Thursday, May 15, 2014

The net is our home

The net regulator, the FCC, is threatening to ratify the practice by service providers of selling a few big companies fast service -- and consigning most of us to under-maintained back roads. The video above describes this very well. I hope everyone reading this has already "commented" -- yelled and screamed -- at the FCC.

Bill Moyers did a terrific show on these issues that you can watch in full here. I was particularly struck by how New York Times media columnist David Carr observes us interacting with the net.

People have a close, intimate relationship with the Web in a way they don't other technologies. It's where they see their loved ones. It's where they communicate with people. And they have the precious propriety feelings about it. And I'm not sure if the FCC really knows what they're getting into.

...people don't get excited about this until their movie starts stuttering or they can't upload big files. Then they get plenty, plenty excited. People expect it to be like electricity. You expect to turn on the cold water and to have it flow. You expect to plug something in and for it to light up. And you expect to turn on your Internet, and for it to work. ...

[When the entertainment industry tried to pass a law that would choke the internet,] people went ballistic. And, with the support of Google, with the support of Facebook, came off the sidelines and said, you know what? You're going to break the Internet. We don't want you to break the Internet. That’s ours. Keep your hands off our Internet. If you look at the hierarchy of communication that comes to you over the web, there's your email. What could be more interesting than that? Somebody's thinking about you, sending a message.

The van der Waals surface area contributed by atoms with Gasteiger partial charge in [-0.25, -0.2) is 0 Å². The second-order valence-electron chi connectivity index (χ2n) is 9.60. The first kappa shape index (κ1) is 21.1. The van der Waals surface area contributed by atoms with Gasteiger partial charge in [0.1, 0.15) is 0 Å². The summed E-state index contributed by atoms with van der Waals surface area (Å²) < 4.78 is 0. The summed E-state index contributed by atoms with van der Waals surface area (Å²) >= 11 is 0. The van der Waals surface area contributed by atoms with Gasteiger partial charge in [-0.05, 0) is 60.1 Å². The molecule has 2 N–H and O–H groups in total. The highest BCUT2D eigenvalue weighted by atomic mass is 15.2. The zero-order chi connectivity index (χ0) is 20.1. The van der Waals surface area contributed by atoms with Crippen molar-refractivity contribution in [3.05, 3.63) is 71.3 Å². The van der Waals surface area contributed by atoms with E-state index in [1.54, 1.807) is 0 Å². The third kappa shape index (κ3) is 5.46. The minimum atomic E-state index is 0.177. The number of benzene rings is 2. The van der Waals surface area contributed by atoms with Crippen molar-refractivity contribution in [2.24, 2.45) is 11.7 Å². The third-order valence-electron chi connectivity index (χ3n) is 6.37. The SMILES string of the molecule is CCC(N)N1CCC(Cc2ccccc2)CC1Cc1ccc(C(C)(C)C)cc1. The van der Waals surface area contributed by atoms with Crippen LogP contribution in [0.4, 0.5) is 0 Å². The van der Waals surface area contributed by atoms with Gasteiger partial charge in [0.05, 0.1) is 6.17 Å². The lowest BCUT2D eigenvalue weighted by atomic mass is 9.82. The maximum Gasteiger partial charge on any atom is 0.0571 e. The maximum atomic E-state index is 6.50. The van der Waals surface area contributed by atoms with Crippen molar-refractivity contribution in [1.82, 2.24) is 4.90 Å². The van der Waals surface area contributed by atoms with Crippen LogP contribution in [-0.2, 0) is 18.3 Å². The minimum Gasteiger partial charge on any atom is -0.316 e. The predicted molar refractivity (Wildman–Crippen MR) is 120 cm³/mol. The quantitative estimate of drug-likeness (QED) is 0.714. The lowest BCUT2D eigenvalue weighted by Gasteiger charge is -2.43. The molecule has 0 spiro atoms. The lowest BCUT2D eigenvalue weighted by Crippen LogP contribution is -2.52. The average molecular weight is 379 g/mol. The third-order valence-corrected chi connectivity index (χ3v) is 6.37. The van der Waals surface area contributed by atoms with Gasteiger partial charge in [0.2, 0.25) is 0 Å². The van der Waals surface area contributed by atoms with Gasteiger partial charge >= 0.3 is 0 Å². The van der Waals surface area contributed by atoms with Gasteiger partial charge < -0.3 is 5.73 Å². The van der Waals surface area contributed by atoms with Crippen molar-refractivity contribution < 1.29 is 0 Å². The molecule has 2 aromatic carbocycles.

You hit the button, and up pops your grandchild. Or, if you want, you move over and you can talk to them in real-time on FaceTime. We're living in an incredibly magical age that all this technology has enabled. ...


Carr has caught how fully embedded in our intimate lives the option of internet connectivity has become. The net is a great part of where we live. It is home. No wonder we holler when somebody tries to seize and sell off our home. Will they get away with it?

H/t to Time Goes By for the video -- one of the best of a large genre.

UPDATE: The FCC voted to go ahead with the changes that will make for a two-(or more) tiered internet. There will now be a 120 day comment period -- a 120 day fight back period.

You can put yourself in the loop on net neutrality issues here.

No comments: